# arcsinh function¶

(Shortest import: from brian2 import arcsinh)

brian2.units.unitsafefunctions.arcsinh(x, /, out=None, *, where=True, casting='same_kind', order='K', dtype=None, subok=True[, signature, extobj])

Inverse hyperbolic sine element-wise.

Parameters: x : array_like Input array. out : ndarray, None, or tuple of ndarray and None, optional A location into which the result is stored. If provided, it must have a shape that the inputs broadcast to. If not provided or None, a freshly-allocated array is returned. A tuple (possible only as a keyword argument) must have length equal to the number of outputs. where : array_like, optional Values of True indicate to calculate the ufunc at that position, values of False indicate to leave the value in the output alone. **kwargs : For other keyword-only arguments, see the ufunc docs. out : ndarray or scalar Array of the same shape as x. This is a scalar if x is a scalar.

Notes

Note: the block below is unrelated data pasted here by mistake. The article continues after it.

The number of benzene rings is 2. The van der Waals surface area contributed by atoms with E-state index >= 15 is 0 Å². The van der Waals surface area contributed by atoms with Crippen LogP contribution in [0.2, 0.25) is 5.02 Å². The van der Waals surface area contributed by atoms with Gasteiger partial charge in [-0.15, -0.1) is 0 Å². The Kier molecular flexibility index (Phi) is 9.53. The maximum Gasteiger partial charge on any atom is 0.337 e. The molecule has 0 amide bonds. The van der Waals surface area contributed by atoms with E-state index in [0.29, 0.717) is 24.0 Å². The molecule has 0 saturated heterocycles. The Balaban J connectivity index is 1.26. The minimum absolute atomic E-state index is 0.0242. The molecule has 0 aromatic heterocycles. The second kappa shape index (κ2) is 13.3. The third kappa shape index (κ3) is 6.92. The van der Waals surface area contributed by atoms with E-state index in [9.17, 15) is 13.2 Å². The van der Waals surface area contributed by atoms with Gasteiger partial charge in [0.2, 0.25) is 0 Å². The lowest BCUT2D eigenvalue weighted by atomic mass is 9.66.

arcsinh() is a multivalued function: for each x there are infinitely many numbers z such that sinh(z) = x. The convention is to return the z whose imaginary part lies in [-pi/2, pi/2].

For real-valued input data types, arcsinh() always returns real output. For each value that cannot be expressed as a real number or infinity, it returns nan and sets the invalid floating point error flag.

For complex-valued input, arccos() is a complex analytical function that has branch cuts [1j, infj] and [-1j, -infj] and is continuous from the right on the former and from the left on the latter.

The inverse hyperbolic sine is also known as asinh or sinh^-1.

References

 [R15] M. Abramowitz and I.A. Stegun, “Handbook of Mathematical Functions”, 10th printing, 1964, pp. 86. http://www.math.sfu.ca/~cbm/aands/
 [R16] Wikipedia, “Inverse hyperbolic function”, http://en.wikipedia.org/wiki/Arcsinh

Examples

>>> np.arcsinh(np.array([np.e, 10.0]))
array([ 1.72538256,  2.99822295])